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In today's competitive environment, finding the best fit candidate for the job has increased significantly in terms of both complexity and importance to the success of organisations. Therefore, firms are constantly attempting to develop different methods of screening and selecting the best candidates from a pool of prospective employees.
One method which has been proven to have high general predictive validity, a key measure of a method’s effectiveness, is the psychometric testing of cognitive ability, or cognitive tests. As a result of its high validity, some assume that such a method should always be used. In this post, we’ll discuss some of the negative implications that can result due to the inappropriate use of cognitive tests in the selection process.
Firstly, it is key to note that research has shown predictive validity to increase when two selection methods are combined. Therefore, it is essential for HR managers to be aware of which methods, when combined together, enable them to identify the best fit candidate. Secondly, the effectiveness of the selection method is not dependent on the validity levels of the method alone. In other words, there are other key factors that must be considered when deliberating on which method to use.
One such aspect is the cost of the method. While cognitive tests may be the most accurate predictor available for certain jobs, some firms may find them too costly to implement them and test all the prospective candidates. Another aspect is the duration. The firm may not be able to afford the time it takes for the tests to be administered. Some firms are able to undertake lengthy screening and selection processes while others simply do not have the finances or time to do so.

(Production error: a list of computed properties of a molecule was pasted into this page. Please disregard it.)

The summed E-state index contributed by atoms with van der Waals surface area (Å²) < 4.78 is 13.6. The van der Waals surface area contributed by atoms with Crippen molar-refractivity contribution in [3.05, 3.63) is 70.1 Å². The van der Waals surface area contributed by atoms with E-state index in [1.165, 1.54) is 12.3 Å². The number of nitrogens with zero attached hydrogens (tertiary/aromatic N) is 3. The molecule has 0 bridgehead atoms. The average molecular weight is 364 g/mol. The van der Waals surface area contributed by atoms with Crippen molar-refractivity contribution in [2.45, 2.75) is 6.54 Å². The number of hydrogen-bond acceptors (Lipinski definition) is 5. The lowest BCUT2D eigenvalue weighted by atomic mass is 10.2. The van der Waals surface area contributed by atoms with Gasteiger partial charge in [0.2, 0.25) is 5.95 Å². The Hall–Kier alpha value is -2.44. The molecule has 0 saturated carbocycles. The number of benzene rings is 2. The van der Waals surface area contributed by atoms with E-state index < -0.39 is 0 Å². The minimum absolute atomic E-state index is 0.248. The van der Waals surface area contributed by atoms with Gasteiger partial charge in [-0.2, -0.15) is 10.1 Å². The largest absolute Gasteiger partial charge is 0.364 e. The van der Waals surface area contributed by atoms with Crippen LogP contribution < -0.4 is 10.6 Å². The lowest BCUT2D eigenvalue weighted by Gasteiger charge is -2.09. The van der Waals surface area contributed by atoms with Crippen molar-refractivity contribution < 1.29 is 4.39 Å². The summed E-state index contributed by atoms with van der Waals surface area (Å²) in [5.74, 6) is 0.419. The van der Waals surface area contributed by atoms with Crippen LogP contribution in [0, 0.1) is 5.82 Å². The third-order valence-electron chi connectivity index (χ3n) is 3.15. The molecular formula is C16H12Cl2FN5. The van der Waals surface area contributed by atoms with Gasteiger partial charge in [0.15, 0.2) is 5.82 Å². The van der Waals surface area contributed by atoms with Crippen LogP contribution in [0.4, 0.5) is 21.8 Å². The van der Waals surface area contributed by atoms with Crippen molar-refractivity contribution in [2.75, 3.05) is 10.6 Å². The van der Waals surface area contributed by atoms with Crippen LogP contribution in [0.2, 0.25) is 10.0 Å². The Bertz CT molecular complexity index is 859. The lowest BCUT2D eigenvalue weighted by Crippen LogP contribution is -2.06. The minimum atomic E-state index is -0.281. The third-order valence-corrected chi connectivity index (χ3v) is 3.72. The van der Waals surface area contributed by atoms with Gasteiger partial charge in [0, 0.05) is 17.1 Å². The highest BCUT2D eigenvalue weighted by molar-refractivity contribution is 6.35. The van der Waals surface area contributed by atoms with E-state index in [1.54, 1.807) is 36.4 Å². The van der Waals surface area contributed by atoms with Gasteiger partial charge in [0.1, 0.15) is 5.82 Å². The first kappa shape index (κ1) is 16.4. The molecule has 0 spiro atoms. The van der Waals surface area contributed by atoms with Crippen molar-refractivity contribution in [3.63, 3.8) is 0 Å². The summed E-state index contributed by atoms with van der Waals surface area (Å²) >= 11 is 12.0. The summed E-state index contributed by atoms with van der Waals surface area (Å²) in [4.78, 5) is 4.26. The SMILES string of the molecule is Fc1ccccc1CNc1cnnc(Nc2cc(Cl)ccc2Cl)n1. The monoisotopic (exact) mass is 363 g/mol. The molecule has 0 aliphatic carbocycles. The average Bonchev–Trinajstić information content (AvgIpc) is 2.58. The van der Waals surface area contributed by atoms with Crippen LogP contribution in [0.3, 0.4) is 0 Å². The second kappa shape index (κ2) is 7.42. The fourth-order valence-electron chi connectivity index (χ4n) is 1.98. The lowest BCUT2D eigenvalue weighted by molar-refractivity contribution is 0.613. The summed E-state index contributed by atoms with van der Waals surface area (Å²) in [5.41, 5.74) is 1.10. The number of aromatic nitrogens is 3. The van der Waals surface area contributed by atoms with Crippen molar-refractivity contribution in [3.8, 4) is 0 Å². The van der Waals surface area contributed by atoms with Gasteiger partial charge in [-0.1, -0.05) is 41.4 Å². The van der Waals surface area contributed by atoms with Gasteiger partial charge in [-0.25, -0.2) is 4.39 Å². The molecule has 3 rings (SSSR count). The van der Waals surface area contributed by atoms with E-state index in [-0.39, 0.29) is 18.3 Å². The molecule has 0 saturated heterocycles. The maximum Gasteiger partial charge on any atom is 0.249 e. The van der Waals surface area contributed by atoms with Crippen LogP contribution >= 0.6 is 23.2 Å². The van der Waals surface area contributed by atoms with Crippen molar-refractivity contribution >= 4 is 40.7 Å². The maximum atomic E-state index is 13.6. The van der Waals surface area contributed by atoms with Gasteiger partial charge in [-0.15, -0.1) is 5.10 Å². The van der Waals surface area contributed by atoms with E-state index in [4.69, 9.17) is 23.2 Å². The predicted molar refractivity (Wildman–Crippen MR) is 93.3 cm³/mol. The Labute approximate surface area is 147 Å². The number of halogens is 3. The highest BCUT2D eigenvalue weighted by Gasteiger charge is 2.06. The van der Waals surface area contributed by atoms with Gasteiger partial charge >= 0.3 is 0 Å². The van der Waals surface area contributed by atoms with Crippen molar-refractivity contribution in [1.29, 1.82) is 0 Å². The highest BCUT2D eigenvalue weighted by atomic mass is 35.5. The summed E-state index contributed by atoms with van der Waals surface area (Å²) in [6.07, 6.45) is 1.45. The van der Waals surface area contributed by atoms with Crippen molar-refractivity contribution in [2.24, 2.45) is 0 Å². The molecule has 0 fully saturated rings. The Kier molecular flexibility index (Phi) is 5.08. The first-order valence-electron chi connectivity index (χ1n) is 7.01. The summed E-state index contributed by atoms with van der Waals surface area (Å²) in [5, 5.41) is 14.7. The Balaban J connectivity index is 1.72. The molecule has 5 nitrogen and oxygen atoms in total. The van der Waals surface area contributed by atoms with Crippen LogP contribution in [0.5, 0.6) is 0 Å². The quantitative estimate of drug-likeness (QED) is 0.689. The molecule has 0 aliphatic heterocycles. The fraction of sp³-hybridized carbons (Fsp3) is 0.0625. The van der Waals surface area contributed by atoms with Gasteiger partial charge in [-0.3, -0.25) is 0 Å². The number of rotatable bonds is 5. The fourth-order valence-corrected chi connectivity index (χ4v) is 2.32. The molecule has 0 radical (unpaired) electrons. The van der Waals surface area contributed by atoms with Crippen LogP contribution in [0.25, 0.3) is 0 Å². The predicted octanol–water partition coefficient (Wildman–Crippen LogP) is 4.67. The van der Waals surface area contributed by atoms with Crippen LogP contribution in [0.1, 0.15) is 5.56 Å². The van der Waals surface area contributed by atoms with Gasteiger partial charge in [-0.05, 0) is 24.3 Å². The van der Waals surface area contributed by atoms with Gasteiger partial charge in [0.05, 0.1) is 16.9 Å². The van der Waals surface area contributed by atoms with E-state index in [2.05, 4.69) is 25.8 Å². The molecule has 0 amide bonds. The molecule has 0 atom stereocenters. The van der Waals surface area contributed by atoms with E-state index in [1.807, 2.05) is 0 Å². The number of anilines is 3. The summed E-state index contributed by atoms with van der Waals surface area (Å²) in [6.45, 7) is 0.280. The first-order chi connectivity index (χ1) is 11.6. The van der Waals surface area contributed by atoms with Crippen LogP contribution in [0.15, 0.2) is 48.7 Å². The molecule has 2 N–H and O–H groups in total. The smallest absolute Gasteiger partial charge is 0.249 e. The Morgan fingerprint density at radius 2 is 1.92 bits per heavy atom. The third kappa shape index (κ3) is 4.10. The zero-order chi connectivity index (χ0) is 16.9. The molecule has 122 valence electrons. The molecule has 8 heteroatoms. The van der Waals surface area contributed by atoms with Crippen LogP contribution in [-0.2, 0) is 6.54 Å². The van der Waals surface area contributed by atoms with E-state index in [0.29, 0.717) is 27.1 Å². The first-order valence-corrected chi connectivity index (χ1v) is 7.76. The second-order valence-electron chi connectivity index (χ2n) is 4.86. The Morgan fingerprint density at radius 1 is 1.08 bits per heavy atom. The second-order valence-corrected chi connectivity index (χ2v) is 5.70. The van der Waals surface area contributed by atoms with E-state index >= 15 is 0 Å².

In addition, cognitive tests must be reviewed by an individual or a panel with certain skills, knowledge, and expertise; for instance, in designing, administering, and analysing the tests to ensure the process is as effective as possible. Not all firms are able to call on the services of such a qualified person without incurring further costs.
In the event of the firm being able to afford the time and costs associated with cognitive tests, it must ensure that the tests reflect the findings and outcomes of the job analysis. It is key for the HR manager to develop an effective and comprehensive job analysis, which includes analysing the task, specifying the role, and identifying the competences and attributes needed to fill that role. As daunting as it may seem, particularly for HR officials in SMEs, effective job analysis and person specification is critical and is the first step towards the design of an efficient selection process.
Continuing with the negative implications of the inappropriate use of cognitive tests, HR managers must be aware must be aware that the selection process is a two-way street. Firms are not only selecting prospective employees, candidates are also selecting potential employers. Not every job offer is accepted. Based on that, the recruitment and selection methods of some firms may deter certain candidates from applying, which means a smaller pool of talent for the firm to select from.